Friday, April 24, 2009

Art in Theory 1

Just got this from Amazon a couple of days ago and I'm pleasantly surprised. I read a book by Harrison and Wood from the library some years ago and my personal verdict was "No." So it took a long time to get around to buying this, and the scale was finally tipped by a recommendation from an OCA friend. I looked at it in dismay, paged through the Contents (18 pages) and wondered how to tackle it. Dip in here and there? Or begin at the beginning? I could never read it all, but eventually I decided to begin at the beginning with a flexible approach, skipping without guilt anything that's too boring or tedious or incomprehensible.

The book, 1248 pages, consists of extracts of texts on art theory. It's similar to and complements Theories and Documents of Contemporary Art (1945 to the mid 1990s) but it covers a broader time frame (1900 to 2000). I'm pleasantly surprised because there are so many painters here and lots of interesting stuff that I haven't seen before. There are many theorists and philosophers as well of course, especially later in the century. As I plod through it, I'll post the odd quote here and there.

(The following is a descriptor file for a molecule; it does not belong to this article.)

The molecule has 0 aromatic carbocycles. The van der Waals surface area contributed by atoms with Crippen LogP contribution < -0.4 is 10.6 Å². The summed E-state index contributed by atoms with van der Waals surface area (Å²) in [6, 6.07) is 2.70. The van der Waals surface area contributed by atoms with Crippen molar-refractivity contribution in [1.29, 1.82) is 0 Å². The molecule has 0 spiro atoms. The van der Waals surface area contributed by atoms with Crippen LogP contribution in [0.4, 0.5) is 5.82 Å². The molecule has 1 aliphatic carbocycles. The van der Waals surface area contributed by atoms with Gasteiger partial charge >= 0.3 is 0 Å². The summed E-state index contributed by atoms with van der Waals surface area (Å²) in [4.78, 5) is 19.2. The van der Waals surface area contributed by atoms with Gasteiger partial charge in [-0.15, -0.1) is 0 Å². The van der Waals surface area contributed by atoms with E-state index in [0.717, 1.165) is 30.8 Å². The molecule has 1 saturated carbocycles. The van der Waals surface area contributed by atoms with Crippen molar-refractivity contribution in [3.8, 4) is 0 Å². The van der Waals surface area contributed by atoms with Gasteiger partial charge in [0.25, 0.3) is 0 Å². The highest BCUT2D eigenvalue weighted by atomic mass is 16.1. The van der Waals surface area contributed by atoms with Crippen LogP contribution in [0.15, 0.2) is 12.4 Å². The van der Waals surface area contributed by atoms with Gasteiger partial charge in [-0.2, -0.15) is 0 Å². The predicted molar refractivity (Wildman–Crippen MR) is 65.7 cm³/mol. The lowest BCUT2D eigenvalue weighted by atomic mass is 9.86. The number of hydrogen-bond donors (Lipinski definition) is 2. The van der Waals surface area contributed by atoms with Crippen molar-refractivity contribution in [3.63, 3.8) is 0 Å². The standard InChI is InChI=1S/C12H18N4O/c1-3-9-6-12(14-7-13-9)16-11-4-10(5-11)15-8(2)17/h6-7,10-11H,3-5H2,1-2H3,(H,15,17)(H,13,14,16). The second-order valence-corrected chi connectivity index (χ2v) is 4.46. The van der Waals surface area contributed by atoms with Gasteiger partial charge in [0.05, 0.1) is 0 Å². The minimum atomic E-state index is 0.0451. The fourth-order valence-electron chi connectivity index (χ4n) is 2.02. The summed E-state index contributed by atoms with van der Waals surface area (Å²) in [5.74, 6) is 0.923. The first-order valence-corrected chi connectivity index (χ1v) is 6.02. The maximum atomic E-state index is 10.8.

This one comes from an essay by Maurice Denis published in 1909:

"We affirm that the emotions or states of the soul provoked by some spectacle, create in the artistic imagination signs or plastic equivalents capable of reproducing these emotions or states of the soul without the need to create a copy of the initial spectacle; that each state of our sensibility must correspond to an objective harmony capable of being thus translated."

-- page 48.

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